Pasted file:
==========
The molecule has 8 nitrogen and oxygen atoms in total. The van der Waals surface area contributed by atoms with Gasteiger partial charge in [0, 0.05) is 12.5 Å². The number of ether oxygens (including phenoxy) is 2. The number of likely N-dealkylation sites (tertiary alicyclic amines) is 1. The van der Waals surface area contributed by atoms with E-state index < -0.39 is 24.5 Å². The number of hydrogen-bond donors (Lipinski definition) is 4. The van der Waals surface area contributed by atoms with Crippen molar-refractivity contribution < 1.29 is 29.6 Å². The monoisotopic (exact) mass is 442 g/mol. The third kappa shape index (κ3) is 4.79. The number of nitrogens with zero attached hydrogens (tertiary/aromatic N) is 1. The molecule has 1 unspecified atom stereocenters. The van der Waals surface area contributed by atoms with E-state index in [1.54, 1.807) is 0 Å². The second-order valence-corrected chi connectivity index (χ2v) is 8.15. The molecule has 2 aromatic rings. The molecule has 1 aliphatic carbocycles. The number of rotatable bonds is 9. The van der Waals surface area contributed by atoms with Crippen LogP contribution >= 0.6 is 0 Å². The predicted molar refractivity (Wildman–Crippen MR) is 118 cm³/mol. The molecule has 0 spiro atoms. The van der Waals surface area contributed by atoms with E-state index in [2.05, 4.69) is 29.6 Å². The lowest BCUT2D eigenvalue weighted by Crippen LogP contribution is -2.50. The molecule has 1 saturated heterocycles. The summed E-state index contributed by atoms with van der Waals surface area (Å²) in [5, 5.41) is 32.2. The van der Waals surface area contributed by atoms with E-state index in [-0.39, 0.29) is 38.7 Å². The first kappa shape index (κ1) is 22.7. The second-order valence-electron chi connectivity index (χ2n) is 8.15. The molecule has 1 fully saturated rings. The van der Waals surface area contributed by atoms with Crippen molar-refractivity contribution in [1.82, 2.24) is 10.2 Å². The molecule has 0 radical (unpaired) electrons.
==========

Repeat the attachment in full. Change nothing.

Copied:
The molecule has 8 nitrogen and oxygen atoms in total. The van der Waals surface area contributed by atoms with Gasteiger partial charge in [0, 0.05) is 12.5 Å². The number of ether oxygens (including phenoxy) is 2. The number of likely N-dealkylation sites (tertiary alicyclic amines) is 1. The van der Waals surface area contributed by atoms with E-state index < -0.39 is 24.5 Å². The number of hydrogen-bond donors (Lipinski definition) is 4. The van der Waals surface area contributed by atoms with Crippen molar-refractivity contribution < 1.29 is 29.6 Å². The monoisotopic (exact) mass is 442 g/mol. The third kappa shape index (κ3) is 4.79. The number of nitrogens with zero attached hydrogens (tertiary/aromatic N) is 1. The molecule has 1 unspecified atom stereocenters. The van der Waals surface area contributed by atoms with E-state index in [1.54, 1.807) is 0 Å². The second-order valence-corrected chi connectivity index (χ2v) is 8.15. The molecule has 2 aromatic rings. The molecule has 1 aliphatic carbocycles. The number of rotatable bonds is 9. The van der Waals surface area contributed by atoms with Crippen LogP contribution >= 0.6 is 0 Å². The predicted molar refractivity (Wildman–Crippen MR) is 118 cm³/mol. The molecule has 0 spiro atoms. The van der Waals surface area contributed by atoms with E-state index in [2.05, 4.69) is 29.6 Å². The lowest BCUT2D eigenvalue weighted by Crippen LogP contribution is -2.50. The molecule has 1 saturated heterocycles. The summed E-state index contributed by atoms with van der Waals surface area (Å²) in [5, 5.41) is 32.2. The van der Waals surface area contributed by atoms with E-state index in [-0.39, 0.29) is 38.7 Å². The first kappa shape index (κ1) is 22.7. The second-order valence-electron chi connectivity index (χ2n) is 8.15. The molecule has 1 fully saturated rings. The van der Waals surface area contributed by atoms with Crippen molar-refractivity contribution in [1.82, 2.24) is 10.2 Å². The molecule has 0 radical (unpaired) electrons.